The GSA-provided CT4000 ChargePoint ® Networked Charging Station allows two cars to charge simultaneously. As well as bolstering a maintenance-free, light-weight, self-retracting cord which keeps drivers from having to touch charging cables, the CT4000 possesses a 5.37” color LCD display which provides full motion charging instructions in a clear and easy to follow format.

“We currently have one charging station in by the Fort Pickett Directorate of Logistics and one to be installed by the Virginia Army National Guard Directorate of Logistics,” explained Stovall.

Additionally, there are noteworthy environmental benefits to using hybrid electric vehicles. The fossil fuel consumption can be reduced by 926.44 gallons during a six-year period, which means a reduction of approximately 9.31 tons of carbon dioxide emission over the same six-year period.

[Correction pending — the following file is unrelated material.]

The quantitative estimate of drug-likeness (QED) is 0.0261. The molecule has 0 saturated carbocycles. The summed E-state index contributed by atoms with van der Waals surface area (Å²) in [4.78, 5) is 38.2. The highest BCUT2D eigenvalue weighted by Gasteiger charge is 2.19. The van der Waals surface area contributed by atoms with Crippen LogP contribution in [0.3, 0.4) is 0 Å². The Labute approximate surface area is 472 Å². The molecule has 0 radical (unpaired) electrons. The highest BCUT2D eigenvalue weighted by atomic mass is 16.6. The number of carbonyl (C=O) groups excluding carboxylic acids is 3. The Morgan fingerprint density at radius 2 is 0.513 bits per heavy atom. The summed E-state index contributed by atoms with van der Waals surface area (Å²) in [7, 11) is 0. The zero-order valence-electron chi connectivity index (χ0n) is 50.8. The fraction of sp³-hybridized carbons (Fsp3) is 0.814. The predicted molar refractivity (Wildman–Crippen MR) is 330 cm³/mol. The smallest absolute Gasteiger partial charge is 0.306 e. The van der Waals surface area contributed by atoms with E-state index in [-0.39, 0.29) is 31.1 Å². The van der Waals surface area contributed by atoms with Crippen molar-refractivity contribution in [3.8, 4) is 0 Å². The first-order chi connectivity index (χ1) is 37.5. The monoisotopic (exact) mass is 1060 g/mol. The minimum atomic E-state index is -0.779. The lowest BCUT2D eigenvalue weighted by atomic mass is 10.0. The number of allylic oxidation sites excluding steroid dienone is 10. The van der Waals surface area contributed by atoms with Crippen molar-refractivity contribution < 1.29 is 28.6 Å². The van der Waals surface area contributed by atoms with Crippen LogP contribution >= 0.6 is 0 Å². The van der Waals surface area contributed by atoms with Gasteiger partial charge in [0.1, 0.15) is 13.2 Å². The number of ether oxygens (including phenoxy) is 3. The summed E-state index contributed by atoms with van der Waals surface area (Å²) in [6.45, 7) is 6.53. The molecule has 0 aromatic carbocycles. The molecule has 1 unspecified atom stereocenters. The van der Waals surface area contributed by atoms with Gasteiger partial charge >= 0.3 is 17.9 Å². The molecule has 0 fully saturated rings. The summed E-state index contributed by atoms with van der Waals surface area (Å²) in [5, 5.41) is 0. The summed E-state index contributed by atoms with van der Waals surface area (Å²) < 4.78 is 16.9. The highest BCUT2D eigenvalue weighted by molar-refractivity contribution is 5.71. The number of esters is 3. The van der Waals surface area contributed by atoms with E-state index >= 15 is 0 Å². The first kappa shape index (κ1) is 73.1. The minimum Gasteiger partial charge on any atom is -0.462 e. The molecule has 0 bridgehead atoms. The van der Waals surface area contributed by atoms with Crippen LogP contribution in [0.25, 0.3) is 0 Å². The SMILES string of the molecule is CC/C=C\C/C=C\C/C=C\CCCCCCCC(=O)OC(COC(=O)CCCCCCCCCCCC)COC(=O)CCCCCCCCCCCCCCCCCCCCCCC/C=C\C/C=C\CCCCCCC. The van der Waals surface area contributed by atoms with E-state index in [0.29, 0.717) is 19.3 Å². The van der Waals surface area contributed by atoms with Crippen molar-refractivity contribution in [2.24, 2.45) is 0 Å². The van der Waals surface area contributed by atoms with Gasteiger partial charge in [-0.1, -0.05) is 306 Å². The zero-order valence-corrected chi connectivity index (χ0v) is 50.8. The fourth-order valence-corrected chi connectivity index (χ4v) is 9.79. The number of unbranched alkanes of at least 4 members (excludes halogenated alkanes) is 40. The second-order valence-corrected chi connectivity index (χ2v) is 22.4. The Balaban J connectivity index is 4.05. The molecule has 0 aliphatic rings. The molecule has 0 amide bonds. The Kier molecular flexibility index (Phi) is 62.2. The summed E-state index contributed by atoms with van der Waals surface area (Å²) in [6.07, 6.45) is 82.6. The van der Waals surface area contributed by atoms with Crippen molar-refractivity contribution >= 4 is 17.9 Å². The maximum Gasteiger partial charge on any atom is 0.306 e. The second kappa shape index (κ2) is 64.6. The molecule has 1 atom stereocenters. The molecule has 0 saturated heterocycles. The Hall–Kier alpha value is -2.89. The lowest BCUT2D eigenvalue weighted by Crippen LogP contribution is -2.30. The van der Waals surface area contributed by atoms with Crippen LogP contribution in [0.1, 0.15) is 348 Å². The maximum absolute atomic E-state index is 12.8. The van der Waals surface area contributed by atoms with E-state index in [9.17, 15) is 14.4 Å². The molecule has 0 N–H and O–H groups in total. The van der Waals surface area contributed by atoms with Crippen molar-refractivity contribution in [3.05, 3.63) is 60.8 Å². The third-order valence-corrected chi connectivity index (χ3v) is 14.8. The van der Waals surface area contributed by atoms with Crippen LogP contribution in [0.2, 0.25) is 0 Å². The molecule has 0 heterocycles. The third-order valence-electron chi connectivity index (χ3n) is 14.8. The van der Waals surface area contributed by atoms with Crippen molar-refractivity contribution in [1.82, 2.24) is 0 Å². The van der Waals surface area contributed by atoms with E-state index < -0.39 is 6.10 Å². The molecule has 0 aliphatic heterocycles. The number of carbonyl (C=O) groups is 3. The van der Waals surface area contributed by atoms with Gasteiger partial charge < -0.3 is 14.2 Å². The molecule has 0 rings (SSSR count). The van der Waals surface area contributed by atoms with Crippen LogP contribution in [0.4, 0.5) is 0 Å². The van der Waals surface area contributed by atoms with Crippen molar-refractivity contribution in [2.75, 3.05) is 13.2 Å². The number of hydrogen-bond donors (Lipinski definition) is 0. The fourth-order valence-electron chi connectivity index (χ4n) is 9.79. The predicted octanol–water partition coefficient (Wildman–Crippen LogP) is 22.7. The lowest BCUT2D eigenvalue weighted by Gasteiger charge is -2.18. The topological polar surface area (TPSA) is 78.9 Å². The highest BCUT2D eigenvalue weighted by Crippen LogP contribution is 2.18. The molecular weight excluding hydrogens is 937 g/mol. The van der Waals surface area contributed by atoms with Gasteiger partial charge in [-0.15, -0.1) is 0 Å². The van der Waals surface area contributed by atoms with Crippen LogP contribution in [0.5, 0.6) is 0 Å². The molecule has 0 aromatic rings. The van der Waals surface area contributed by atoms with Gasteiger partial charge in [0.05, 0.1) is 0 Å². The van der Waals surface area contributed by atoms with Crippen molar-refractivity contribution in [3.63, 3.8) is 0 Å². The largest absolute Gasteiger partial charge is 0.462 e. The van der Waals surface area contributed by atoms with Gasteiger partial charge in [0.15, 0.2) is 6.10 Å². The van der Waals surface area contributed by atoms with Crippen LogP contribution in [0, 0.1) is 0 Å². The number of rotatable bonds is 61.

The U.S. Department of Energy’s Energy Efficiency and Renewable Energy Alternative Fuels and Advanced Vehicles Data Center stated that replacing a conventional vehicle with an electric vehicle would result in a substantial reduction in emissions.

The DOE findings established that the average passenger vehicle produces 473 grams, or more than a pound, of “greenhouse gases” per mile; these greenhouse gases include: carbon dioxide, methane, nitrous oxide, hydrofluorocarbons, perfluorocarbons, and sulfur hexafluoride.

Data collected by the DOE is based on life-cycle emissions of conventional passenger vehicles powered by reformulated gasoline and fuel use per mile.